Tag Archives: hearing

But first . .

Procrastination – displacement activity. It’s a wonderful way of avoiding doing what is necessary or important by – doing something else. I suspect most of us have done it, and know a good deal about how it feels. Mark (Mark 9:30-37) tells us that Jesus is trying to teach the disciples about (9.31) his betrayal, death and resurrection.  But it is not going in. Instead, they talk about who is most important. Actually, they argue. I suppose it did have some importance – in a difficult situation, who would be the leader? (But the answer is Jesus).

Instead, this is surely what James was talking about. (You may read James 3:13-4:8 as an additional reading.  This is 3.16: “Where there is jealousy and selfishness, there is also disorder and every kind of evil.” It is a case of fights and quarrels rather than good lives showing good deeds, humility and wisdom.

Jesus needs to make a point, and takes a child. Remember that in New Testament times children were not idolised, spoiled and pampered. They were unimportant. So Jesus teaches that the concern for status, rank and recognition has to go in those who would be his disciples. Their reaction is not recorded. Did they understand? Did they agree? It would be fascinating to know – and would distract us nicely from asking if we have understood, and agreed.

I wonder what you think is the greatest single problem faced by Christians today? Militant atheism, political marginalisation, too little money, too few clergy or too many buildings? I don’t think it is any of these things. I suggest that the greatest problem for Christians today is exactly what the disciples had difficulty with in that reading. Jesus was trying to teach them something important, but they couldn’t hear that, and found other things to argue about. We find it difficult to learn, we easily get distracted and make too much of personalities.

The Church has plenty of people, leaders, money, resources – it is the problem of using them to meet the needs (as God sees them, now). You may find it easier to hear from James, whose first readers may have been tempted to revolution as a means of being most important. James is clear that conflict driven by jealousy or a desire for “position” is out; good deeds and humility are the wise – and Godly – way. Or look again at Jesus, becoming a rather lonely figure as the gospel moves on. He will not be distracted from the road to Jerusalem and the Cross. Of course there are thousands of other things he could do – sort out the discples for a start. But he is clear what is important, he has heard, and will go humbly to do what is needed.

I’d like to do the same, but first . .

Pleasing – some!

Selective deafness is wonderful! Do you know anyone who can hear “I want some help with the washing up!” as clearly as “Dinner’s ready!”?  In Matthew 11:16-30 Jesus is getting opposition, people won’t hear, and he summarises their attitude. John the Baptist came, and they didn’t like his attitude and lifestyle, – too severe, too harsh; then Jesus, but the parties, the doubtful friends – they didn’t like him either. The fact was – and still is – that both challenged the people to change, and they found it easier to complain than to listen.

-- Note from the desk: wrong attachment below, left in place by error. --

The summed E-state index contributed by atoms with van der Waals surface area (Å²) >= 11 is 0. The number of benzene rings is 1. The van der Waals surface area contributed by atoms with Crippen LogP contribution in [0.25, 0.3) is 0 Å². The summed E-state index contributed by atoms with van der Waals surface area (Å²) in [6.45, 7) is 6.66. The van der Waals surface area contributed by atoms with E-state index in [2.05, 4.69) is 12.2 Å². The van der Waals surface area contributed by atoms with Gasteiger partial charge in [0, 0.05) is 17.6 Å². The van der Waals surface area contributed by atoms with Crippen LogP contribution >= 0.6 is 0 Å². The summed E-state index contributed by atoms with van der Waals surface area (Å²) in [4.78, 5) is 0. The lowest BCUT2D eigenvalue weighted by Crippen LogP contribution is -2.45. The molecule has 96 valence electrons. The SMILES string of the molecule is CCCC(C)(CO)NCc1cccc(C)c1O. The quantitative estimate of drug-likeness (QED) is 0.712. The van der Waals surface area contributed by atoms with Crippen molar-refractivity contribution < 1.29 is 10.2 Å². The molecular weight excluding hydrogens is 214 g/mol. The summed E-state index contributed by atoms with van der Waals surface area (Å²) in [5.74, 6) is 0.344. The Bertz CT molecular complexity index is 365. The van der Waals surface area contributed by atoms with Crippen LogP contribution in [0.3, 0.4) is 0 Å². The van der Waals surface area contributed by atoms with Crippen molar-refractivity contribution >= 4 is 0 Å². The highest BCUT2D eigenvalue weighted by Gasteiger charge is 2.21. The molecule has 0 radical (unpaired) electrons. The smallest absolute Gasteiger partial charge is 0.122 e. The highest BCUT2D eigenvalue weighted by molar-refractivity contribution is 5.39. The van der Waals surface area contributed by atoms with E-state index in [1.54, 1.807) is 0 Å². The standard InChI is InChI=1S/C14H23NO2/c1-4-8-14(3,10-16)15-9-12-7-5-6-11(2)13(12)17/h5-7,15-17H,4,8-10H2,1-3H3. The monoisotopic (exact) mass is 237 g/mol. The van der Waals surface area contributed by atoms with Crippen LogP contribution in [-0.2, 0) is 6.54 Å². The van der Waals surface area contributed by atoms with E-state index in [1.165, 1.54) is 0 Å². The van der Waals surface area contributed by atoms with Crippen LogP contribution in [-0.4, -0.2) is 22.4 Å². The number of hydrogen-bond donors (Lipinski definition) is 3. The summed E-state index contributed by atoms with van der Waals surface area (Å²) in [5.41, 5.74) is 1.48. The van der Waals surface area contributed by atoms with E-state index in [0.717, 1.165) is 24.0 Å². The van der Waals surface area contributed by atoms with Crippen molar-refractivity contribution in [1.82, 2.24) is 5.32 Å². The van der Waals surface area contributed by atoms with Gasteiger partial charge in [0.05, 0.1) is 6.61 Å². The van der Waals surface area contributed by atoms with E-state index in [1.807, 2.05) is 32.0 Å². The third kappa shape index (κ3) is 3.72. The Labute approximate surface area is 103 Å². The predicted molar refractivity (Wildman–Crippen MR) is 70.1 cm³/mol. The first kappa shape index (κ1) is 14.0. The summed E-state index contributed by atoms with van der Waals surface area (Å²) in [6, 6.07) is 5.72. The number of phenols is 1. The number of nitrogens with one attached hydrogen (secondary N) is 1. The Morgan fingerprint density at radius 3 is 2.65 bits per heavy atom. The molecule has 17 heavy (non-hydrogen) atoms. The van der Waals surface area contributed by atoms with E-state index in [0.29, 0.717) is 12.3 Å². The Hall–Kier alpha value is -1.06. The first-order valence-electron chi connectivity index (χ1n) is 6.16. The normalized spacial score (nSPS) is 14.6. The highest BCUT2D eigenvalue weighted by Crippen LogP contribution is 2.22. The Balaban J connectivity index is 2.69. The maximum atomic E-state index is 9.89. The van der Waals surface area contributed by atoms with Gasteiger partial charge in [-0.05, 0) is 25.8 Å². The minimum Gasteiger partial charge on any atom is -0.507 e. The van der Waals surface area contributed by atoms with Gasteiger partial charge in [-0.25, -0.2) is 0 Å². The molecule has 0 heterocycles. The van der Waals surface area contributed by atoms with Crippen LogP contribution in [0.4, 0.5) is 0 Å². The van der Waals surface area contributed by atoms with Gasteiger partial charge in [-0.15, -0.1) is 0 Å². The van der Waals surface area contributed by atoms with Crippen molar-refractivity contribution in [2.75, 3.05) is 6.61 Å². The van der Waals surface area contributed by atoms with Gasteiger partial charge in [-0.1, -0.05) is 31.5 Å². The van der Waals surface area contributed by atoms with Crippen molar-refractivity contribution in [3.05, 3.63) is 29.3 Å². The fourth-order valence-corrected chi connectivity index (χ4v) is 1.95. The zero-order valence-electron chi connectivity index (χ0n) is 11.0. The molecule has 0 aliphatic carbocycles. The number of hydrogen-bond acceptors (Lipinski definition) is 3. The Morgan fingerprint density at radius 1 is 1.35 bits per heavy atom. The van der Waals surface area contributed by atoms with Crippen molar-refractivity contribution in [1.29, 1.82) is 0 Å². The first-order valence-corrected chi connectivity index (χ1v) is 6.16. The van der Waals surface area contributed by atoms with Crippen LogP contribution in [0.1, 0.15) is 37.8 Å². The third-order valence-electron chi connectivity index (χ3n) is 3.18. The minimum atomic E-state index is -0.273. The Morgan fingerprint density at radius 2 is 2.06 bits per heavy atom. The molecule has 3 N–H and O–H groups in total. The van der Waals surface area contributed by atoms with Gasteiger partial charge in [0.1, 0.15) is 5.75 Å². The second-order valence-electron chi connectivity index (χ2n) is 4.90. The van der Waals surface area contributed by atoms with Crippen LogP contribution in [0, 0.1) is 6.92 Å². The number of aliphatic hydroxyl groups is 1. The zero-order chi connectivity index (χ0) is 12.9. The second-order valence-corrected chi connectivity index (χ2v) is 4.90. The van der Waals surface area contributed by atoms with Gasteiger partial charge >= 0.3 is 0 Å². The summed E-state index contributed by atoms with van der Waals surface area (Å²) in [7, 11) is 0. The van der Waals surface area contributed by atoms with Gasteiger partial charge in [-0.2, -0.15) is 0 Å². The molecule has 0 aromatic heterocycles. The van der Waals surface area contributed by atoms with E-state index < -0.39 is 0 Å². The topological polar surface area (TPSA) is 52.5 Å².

OK says Jesus, so you won’t listen. Well, look instead!  He thinks of the towns and villages around the Lake of Galilee where he had performed so many healings and miracles, and he denounces them. Why didn’t they look, and see, and react? They had so much more chance than other places that were judged, and will bear the consequences.  (For some reason, the Lectionary leaves out these verses 20-24!)

Of course, Jesus had both the talk and the walk – he explained it and he demonstrated it. We need the same, if we are going to be real disciples, and if we are going to win any other lives for Christ.  But there’s more attraction than that. (v25-27) Jesus reminds us that it isn’t the scholarly and those who spend many hours in study who know God, but the ones he reveals himself to. Scholarship can bring arrogance – the enemy of discipleship.

And what are they going to find, those who accept Jesus direction? A yoke is a way of carrying a load – often a piece of wood that fits across the shoulders, to carry two buckets or loads without having to hold them in the hands, and make it easier and more comfortable. Sometimes in the OT the yoke is a symbol of oppression, a heavy burden.  Jesus doesn’t say that discipleship is always easy, what he does say is that he is easy to learn from because we relate to someone gentle and humble – much easier to accept, learn from, and work for than an arrogant and harsh master.

And, yes, he does say the load is light. We take that with other sayings like taking up our cross, and perhaps remember that we should only carry what we are given. We don’t have to sort out the world, not even our family, just the life we are given.  We don’t have to solve everything, just take the opportunities we are given and use them well.

Jesus’ contemporaries wouldn’t take note of his teaching – it was too challenging, and they preferred what they knew. They wouldn’t learn from what they saw – it might mean they had to do something. And so they missed out, and made themselves liable for judgement.

We have the warning, and the opportunity. Jesus way is lighter than the burden of Old testament commandments and regulations, yet it needs to be heard, and responded to. A tennis player can be on court for hours, and still run, and think, and fight back – training and practise have made it, well, not always easy, but possible, and sometimes fun. A light yoke!